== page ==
In this exclusive two-part series, Albert Scaglione talks with Vasarely about his life and work.
Born in 1906 in Pécs, Hungary, Victor Vasarely is one of the creators of Kinetic and Op Art. Before immigrating to France in 1930, Vasarely attended Mühely, the Academy of Painting based on the teachings of the Bauhaus, in Budapest in 1929. It was during this time that he painted Blue Study and Green Study (1929). In his early works, he explored Symbolism, Post-Cubism, Surrealism and Gestural Painting.
When he first arrived in Paris in 1930, Vasarely began working commercially at Havas advertising agency and then at Draeger, one of the most renowned print houses. 1929-1946 was known as Vasarely’s “Graphic” period. During this time, he created The Zebras (1938), Chess Board (1935), and Girl-Flower (1934). Vasarely was deeply concerned with light, shadow, contrast, and outline. Through this period, two dimensional weight and contrast was explored, beginning to define the dominant style that he would develop over the rest of the century.
From 1935 to 1947, a period which Vasarely calls “my false routes,” he became influenced with many of the popular movements, especially Surrealism and Cubism. This early period of his was one of the only times Vasarely would go figurative, painting the human form in portraits and even translating his ideals to still lifes and genre paintings. He painted Self Portrait (1941) and The Blind Man (1946) which, although figurative, move towards Vasarely’s more signature style and a more simplified version of his perspective.
Dubbed the “Belle-Isle” (Belle-Île) period after his favorite vacation spot in France, between 1947 and 1958, Vasarely truly reached abstraction for the first time. This was a very geometric period for the artist, heavily based on the shape of the oval, inspired by the pebbles on the beach of Belle-Île.
From 1948 to 1951, Vasarely focused on contrast more than before. From a flat perspective, he was able to blaze the trail to kineticism, applying contradictory colors to create movement within a composition. In this period, his most suggestive work was Homage to Malevitch (1952-1958).
The artist’s “Black and White” period was from 1950 to 1965, developing the basic ideas inherent to the creation of Op-Art through the use of only these two colors. Throughout the 1950s, as kinetic art flourished in Paris, Vasarely continued to research, publishing his “Yellow Manifest.” This would be the precursor to his ideas regarding the Fine Arts Alphabet (alphabet plastique) that would attempt to turn the realm of the visual arts into a universal language that everyone could understand. He was most excited to define this alphabet, incorporating this language within popular culture of architecture and urban planning.
In 1965, he participated in the “Responsive Eye” exhibit at the New York Museum of Modern Art. This exhibition was publically dedicated exclusively to “Optical Art,” redefining the relationship between the spectator and work of art, communicating in an entirely abstract and subjective manner. Throughout the seventies, the artist pushed through multiple transitions in his art, cultivating an entirely new perspective for his paintings and graphic works. He focused on the spherical presence within each composition and the presence within the special plane, incorporating color and repetition to create his desired visual effects, and ultimately, a connection to the greater universe.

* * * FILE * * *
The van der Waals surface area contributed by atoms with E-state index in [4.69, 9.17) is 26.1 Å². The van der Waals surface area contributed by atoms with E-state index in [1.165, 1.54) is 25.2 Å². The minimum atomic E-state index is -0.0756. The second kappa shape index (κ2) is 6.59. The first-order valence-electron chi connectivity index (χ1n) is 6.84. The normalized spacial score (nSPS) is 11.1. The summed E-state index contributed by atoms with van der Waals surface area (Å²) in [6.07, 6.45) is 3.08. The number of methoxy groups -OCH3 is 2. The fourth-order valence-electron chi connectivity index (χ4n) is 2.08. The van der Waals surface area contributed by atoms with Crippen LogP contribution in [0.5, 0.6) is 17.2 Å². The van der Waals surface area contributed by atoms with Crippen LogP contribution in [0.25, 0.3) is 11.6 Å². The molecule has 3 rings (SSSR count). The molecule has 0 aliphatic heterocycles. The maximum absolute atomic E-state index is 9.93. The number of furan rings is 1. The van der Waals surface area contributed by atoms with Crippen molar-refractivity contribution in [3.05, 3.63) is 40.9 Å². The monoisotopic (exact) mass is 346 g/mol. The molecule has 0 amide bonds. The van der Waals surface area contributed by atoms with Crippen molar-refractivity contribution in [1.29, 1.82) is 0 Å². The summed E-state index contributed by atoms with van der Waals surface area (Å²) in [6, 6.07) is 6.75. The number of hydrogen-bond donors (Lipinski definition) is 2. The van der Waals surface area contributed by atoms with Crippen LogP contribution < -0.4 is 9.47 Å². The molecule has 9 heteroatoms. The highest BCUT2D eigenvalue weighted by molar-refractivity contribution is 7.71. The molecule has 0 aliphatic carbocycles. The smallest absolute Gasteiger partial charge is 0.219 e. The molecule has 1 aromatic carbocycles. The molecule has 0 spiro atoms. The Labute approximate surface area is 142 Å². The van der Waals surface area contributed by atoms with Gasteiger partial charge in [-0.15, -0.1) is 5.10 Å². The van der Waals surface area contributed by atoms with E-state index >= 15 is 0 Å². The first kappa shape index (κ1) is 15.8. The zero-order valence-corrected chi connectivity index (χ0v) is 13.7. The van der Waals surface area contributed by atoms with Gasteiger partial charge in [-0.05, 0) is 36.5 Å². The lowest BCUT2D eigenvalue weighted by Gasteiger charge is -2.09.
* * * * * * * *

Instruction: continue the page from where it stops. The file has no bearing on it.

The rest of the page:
Vasarely was known as a visionary. He combined techniques in science, architecture, painting, and movement, breeching disciplines and creating a style that would change many of the principals of modern art. Vasarely once said, “all architects, painters, sculptors must learn to work together. It is not a matter of negating the masterpieces of the past but we have to admit that human aspirations have changed. We must transform our ancient way of thinking and conceiving art. Particularly in the cities, we must share it… make it accessible to all. Art must be generous.”
It’s no surprise that Cezanne was Vasarely’s role-model and inspiration. Building his foundation more than a century later in 1976 in Aix-en-Provence, where Cezanne lived and painted, may have been a happy coincidence. They were two farsighted men, changing the facets of modernity once again. A superb graphic artist, Vasarely studiously developed his techniques before he even began painting. His prints reveal the quality of his artistry since his first published print in 1949. He has been widely exhibited throughout the world and has had more than one hundred one-person shows. There have also been over one hundred commissioned monumental architectural works created by Vasarely. March 15, 1997 was the day that Vasarely finally passed, living to the age of 91.